In addition to all the efforts made to achieve disarmament, the ICJ’s Advisory Opinion on the Legality of the Threat or Use of Nuclear Weapons had a great impact on the disarmament procedures. ICJ, recognizing its competence and jurisdiction by the UN General Assembly in 1994 to answer questions, had the opportunity to clarify some points regarding the legal issues of nuclear weapons and analyze the international concerns about legality of the threat and use of nuclear weapons.

Paragraph 105, section 2F of the final conclusion of the 1996 Advisory Opinion is critically important in terms of the legal ideas about controlling the weapons. The nuclear treaties after the NPT have included commitments such as Article VI of the NPT which requires commitments by both sides to follow effective measures to end the nuclear arms race. NAM, referring to Article VI, asked the nuclear powers to immediately keep on the negotiations to end nuclear weapon arms race in good faith. NAM asked for an Advisory Opinion from ICJ to clarify the public opinion and characterize the legal situation of nuclear weapons. The 1996 Resolution of the UN General Assembly which was ratified after this Advisory Opinion supports this idea (UN GA Res.51/450, 1996).

The main achievement of the Advisory Opinion for NNWS was the opinion on Article VI. The opinion demanded the states’ commitment to keep on the negotiations in good faith and end the disarmament negotiations with achieving their objectives under effective and extreme international supervision. ICJ, recognizing the importance of Article VI, stated that the NPT is not a mere commitment by the states to disarm themselves; rather, the member states are committed to achieve a clear conclusion regarding disarmament, and this requires a specific action (negotiation) in good faith. NAM had previously insisted on this fact in 1968 and ICJ, hereby, had approved the political and legal justification of the NNWS. According to the Advisory Opinion, NPT member states have two commitments: commitment to keep on the negotiations; and commitment to reach an agreement (Naziri Asl, 1998: 143-144). The commitment to reach an agreement is of great importance for NAM as it forces the NWS to finalize an agreement. This was followed by severe rejection by the West because it would have required them to destroy their nuclear weapons in a clear framework and finalize the negotiations regarding destroying the nuclear weapons. It was, of course, a great achievement for NAM which was trying to make Article VI binding; they had sought this for years.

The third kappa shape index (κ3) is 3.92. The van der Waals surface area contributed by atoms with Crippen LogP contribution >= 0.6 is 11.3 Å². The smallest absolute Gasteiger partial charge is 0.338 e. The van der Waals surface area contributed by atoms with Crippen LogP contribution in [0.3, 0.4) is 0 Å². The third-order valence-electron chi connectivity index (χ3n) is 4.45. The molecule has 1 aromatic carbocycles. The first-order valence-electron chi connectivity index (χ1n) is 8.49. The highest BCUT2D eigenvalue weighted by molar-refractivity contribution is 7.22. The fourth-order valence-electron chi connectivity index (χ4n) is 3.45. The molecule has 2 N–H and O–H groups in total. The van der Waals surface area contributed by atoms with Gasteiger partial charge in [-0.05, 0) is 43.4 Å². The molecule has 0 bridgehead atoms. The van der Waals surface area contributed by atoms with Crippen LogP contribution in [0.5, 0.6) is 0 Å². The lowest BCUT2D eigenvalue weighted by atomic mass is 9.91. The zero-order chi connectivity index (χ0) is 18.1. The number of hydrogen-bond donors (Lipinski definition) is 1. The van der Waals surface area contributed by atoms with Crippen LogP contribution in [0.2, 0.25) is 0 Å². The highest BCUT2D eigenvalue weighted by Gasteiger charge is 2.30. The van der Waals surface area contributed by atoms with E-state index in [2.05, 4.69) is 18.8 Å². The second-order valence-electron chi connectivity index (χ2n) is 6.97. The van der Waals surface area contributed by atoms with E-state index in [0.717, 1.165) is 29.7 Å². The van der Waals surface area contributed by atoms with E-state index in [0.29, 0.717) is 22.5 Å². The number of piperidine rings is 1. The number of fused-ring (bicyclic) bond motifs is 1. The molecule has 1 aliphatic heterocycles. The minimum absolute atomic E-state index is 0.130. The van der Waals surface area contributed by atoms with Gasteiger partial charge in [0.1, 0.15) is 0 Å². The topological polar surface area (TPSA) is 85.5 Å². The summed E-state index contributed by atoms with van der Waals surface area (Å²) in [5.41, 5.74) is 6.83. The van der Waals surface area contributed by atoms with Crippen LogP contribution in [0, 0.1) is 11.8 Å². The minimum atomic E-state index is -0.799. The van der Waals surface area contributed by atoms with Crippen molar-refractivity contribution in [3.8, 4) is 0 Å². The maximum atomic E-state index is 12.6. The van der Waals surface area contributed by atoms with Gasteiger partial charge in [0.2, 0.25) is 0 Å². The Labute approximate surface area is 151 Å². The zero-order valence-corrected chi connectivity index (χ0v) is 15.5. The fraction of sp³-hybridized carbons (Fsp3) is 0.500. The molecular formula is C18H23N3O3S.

The ICJ, like the states in assessing the position of nuclear disarmament and its importance for international peace and security (which is the fundamental objective of the UN), announced its interpretation of the negative effects of the existence of these weapons not regarding the international law. As a result, the Advisory Opinion regarding Article VI sparked too many conflicts[18] and NAM, highlighting this section, emphasized pursuing the negotiations in good faith and recognized negotiations on disarmament as the current priority for the international community.

Negotiations for clear commitments, resulted from the ICJ’s Advisory Opinion, were ratified unanimously and legal commitments to disarmament negotiations and, accordingly, emphasizing the precondition of Article VI, pointing out general and complete disarmament, were implemented (Johnson, 2000b: 3). The ICJ’s Advisory opinion on disarmament gave hope to NAM member states, as the global importance of this opinion somehow established a new hope among NNWS to pursue their rights more than before. From the ICJ’s Advisory Opinion, it can be interpreted that the disarmament approach must move toward international treaties, which itself follows two fundamental principles of the treaties: freedom of will in both sides, and Formalism (Falsafi, 2004: 27). This part of the opinion is highly effective and valuable for NNWS to impose pressure on NWS and ask for principles which, in turn for destroying parts of the nuclear weapons, would take serious steps. This will lead into physically destroying nuclear weapons and to act precisely to devise a legal contract based on the illegality of possession, usage, development, and testing of nuclear weapons (Naziri Asl, 1998: 155).